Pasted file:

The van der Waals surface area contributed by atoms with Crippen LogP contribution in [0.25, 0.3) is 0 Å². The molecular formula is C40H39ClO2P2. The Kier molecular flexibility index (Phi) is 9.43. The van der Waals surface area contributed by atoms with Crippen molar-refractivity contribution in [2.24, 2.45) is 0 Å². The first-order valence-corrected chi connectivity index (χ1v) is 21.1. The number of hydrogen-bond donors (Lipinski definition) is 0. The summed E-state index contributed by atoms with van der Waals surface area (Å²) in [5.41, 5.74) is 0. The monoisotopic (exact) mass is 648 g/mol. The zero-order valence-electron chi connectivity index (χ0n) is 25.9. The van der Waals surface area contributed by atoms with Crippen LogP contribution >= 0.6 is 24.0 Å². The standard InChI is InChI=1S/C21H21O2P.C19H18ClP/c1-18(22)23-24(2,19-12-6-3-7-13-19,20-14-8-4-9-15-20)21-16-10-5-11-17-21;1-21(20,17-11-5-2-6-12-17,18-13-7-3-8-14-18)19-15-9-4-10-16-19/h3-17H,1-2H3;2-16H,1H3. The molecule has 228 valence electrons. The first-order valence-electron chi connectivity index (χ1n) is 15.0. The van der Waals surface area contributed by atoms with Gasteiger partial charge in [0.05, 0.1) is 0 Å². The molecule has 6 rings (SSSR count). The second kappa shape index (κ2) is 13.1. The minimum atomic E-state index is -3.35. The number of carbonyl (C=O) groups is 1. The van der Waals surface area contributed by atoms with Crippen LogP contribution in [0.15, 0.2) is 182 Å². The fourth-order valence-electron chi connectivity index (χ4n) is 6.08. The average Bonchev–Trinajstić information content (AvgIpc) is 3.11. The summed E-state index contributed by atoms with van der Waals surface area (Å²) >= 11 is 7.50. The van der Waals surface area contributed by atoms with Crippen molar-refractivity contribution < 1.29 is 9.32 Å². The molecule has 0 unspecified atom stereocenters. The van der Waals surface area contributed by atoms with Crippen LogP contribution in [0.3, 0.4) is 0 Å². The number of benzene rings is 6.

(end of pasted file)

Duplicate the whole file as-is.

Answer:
The van der Waals surface area contributed by atoms with Crippen LogP contribution in [0.25, 0.3) is 0 Å². The molecular formula is C40H39ClO2P2. The Kier molecular flexibility index (Phi) is 9.43. The van der Waals surface area contributed by atoms with Crippen molar-refractivity contribution in [2.24, 2.45) is 0 Å². The first-order valence-corrected chi connectivity index (χ1v) is 21.1. The number of hydrogen-bond donors (Lipinski definition) is 0. The summed E-state index contributed by atoms with van der Waals surface area (Å²) in [5.41, 5.74) is 0. The monoisotopic (exact) mass is 648 g/mol. The zero-order valence-electron chi connectivity index (χ0n) is 25.9. The van der Waals surface area contributed by atoms with Crippen LogP contribution >= 0.6 is 24.0 Å². The standard InChI is InChI=1S/C21H21O2P.C19H18ClP/c1-18(22)23-24(2,19-12-6-3-7-13-19,20-14-8-4-9-15-20)21-16-10-5-11-17-21;1-21(20,17-11-5-2-6-12-17,18-13-7-3-8-14-18)19-15-9-4-10-16-19/h3-17H,1-2H3;2-16H,1H3. The molecule has 228 valence electrons. The first-order valence-electron chi connectivity index (χ1n) is 15.0. The van der Waals surface area contributed by atoms with Gasteiger partial charge in [0.05, 0.1) is 0 Å². The molecule has 6 rings (SSSR count). The second kappa shape index (κ2) is 13.1. The minimum atomic E-state index is -3.35. The number of carbonyl (C=O) groups is 1. The van der Waals surface area contributed by atoms with Crippen LogP contribution in [0.15, 0.2) is 182 Å². The fourth-order valence-electron chi connectivity index (χ4n) is 6.08. The average Bonchev–Trinajstić information content (AvgIpc) is 3.11. The summed E-state index contributed by atoms with van der Waals surface area (Å²) >= 11 is 7.50. The van der Waals surface area contributed by atoms with Crippen molar-refractivity contribution < 1.29 is 9.32 Å². The molecule has 0 unspecified atom stereocenters. The van der Waals surface area contributed by atoms with Crippen LogP contribution in [0.3, 0.4) is 0 Å². The number of benzene rings is 6.